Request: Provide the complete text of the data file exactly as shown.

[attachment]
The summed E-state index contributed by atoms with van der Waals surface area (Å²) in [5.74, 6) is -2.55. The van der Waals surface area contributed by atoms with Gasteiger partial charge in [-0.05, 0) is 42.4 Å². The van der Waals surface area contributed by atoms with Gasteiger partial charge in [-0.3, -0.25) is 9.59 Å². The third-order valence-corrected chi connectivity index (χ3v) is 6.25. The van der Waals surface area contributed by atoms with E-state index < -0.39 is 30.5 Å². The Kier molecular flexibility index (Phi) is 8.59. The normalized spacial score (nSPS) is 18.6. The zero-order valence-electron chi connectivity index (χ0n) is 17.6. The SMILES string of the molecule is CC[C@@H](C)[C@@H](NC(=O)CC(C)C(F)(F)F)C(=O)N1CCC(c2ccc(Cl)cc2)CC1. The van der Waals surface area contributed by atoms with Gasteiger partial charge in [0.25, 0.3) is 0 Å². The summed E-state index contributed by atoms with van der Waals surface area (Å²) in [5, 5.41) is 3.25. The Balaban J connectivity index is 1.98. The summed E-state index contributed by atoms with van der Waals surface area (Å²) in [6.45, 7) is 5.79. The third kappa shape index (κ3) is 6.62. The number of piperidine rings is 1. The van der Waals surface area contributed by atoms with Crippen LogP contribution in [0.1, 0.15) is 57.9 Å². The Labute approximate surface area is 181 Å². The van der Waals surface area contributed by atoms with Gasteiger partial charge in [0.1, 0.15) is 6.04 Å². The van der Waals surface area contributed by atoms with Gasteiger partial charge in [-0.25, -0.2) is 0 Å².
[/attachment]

The summed E-state index contributed by atoms with van der Waals surface area (Å²) in [5.74, 6) is -2.55. The van der Waals surface area contributed by atoms with Gasteiger partial charge in [-0.05, 0) is 42.4 Å². The van der Waals surface area contributed by atoms with Gasteiger partial charge in [-0.3, -0.25) is 9.59 Å². The third-order valence-corrected chi connectivity index (χ3v) is 6.25. The van der Waals surface area contributed by atoms with E-state index < -0.39 is 30.5 Å². The Kier molecular flexibility index (Phi) is 8.59. The normalized spacial score (nSPS) is 18.6. The zero-order valence-electron chi connectivity index (χ0n) is 17.6. The SMILES string of the molecule is CC[C@@H](C)[C@@H](NC(=O)CC(C)C(F)(F)F)C(=O)N1CCC(c2ccc(Cl)cc2)CC1. The van der Waals surface area contributed by atoms with Gasteiger partial charge in [0.25, 0.3) is 0 Å². The summed E-state index contributed by atoms with van der Waals surface area (Å²) in [5, 5.41) is 3.25. The Balaban J connectivity index is 1.98. The summed E-state index contributed by atoms with van der Waals surface area (Å²) in [6.45, 7) is 5.79. The third kappa shape index (κ3) is 6.62. The number of piperidine rings is 1. The van der Waals surface area contributed by atoms with Crippen LogP contribution in [0.1, 0.15) is 57.9 Å². The Labute approximate surface area is 181 Å². The van der Waals surface area contributed by atoms with Gasteiger partial charge in [0.1, 0.15) is 6.04 Å². The van der Waals surface area contributed by atoms with Gasteiger partial charge in [-0.25, -0.2) is 0 Å².